Karen Thompson – Humans of UofL

    199

    I am a first generation college student. In my teenage years, the importance of a college education was never discussed. However, finding employment after high school was emphasized. My parents did not have high school degrees but worked hard in low paying jobs or on welfare to take care of the family. Upon graduating from high school the majority of my Male High school graduating class of 1974 was excited about attending college. I did not fully understand what college was all about. I wanted to attend college too. After attending University of Louisville for two years, I had to drop out. Today, I realize that back then, I was not disciplined or academically prepared for college.

    I had no work experience and had no goals I wanted to achieve. I remember thinking, I might be a better candidate for trade school because you can obtain a good paying job after training. Besides, I needed exposure to various work environments and needed the time to get to know myself before pursuing an academic education in the future. After self-reflection, I knew what field to choose as I reviewed training being offered. I remember witnessing a tragic car and motorcycle accident and a female foot in a sandal landed a few feet in front of me. I wondered how would the doctors re-attach her foot.

    After I enrolled and completed a six-week nurse aide training program, Norton’s Hospital hired me. After orientation, I and a few other nurse aides had the opportunity to choose desired areas such as Labor and Delivery, ICU and so on. I had not connected to my life’s desire or passion, but out of the two options I had, I chose to work in the Burn Unit. As time went by, a beloved plastic surgeon, the late Dr. Gerald Verdi encouraged me to get a surgical technology degree. I did, and made a good salary for many years. My world expanded. I got to work with the exceptionally gifted; Dr. Gerald Verdi, Dr. Gordon Tobin, and Dr. Christopher Shields and many more awesome surgeons. These surgeons made a big impact on my life in many small ways. Through their encouragement I found my passion in life-encouraging others.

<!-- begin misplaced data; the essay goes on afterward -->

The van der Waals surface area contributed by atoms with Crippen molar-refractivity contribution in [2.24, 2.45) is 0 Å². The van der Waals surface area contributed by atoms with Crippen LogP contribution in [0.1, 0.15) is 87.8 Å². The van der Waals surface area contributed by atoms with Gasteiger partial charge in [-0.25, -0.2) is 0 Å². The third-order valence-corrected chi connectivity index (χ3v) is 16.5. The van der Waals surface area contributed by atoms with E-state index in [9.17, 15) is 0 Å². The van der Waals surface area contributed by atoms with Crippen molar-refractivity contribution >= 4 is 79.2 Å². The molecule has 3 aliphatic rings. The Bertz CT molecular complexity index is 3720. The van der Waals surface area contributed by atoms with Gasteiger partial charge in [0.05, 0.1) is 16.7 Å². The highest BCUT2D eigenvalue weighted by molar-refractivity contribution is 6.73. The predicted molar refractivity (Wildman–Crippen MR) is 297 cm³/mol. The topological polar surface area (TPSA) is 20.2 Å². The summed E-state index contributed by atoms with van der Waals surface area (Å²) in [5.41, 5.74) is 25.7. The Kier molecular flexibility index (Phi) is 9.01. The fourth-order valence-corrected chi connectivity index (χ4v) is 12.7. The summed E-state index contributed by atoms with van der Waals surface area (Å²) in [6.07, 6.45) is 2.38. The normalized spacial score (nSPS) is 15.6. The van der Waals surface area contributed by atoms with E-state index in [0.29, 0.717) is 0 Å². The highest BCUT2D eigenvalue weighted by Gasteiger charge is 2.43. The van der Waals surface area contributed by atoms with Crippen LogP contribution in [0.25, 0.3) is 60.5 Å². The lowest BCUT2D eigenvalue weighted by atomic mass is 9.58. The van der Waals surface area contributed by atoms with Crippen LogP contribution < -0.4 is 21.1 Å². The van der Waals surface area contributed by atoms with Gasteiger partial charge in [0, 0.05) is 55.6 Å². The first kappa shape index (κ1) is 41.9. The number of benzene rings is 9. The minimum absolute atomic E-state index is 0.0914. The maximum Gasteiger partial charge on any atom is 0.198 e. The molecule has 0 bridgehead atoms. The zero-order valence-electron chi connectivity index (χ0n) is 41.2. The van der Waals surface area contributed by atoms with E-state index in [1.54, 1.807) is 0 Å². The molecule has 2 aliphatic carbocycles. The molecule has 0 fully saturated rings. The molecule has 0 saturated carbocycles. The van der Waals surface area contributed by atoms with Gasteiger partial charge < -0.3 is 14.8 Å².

“The giving of love is an education in itself” – Eleanor Roosevelt.

    During my daughter’s primary education years, I made sure she heard encouraging buzz words “learn all you can, you must get a college degree.” Eventually, I had to make the decision to forfeit a good paying job as a scrub technician to be home with my daughter after school and attend her sports events. I was determined not to raise a latch-key kid and wanted to give her every opportunity to get the college education I did not obtain. I left the medical field seeking employment for a 9-5pm job. I worked as a secretary for social workers at Child Protective Services for a couple of years, then as an administrative assistant at the Presbyterian Church USA. After PCUSA reorganized I was able to find employment at the Department of Justice Administration at University of Louisville.

    It was a struggle economically, but worth it. I was able to complete an Associate in Arts and Science at Jefferson Community College. Years later, during my daughter’s senior year at Male H.S. (Kendria Braxton #40) was offered a women’s basketball scholarship at University of Louisville. She was prepared for college. She graduated from the UofL with a Sports Administration degree (98’). Later, married UofL football player Terry Rice-Locket #35 and obtained her master’s degree while raising their two daughters. She currently works at Get Healthy Now.

    After making sacrifices to raise my daughter, later in life University of Louisville gave me the opportunity through tuition remission to complete my bachelor’s degree in Justice Administration in 2011. I have nine more credit hours to earn my master’s degree in Criminal Justice.

    Do not despise small beginnings.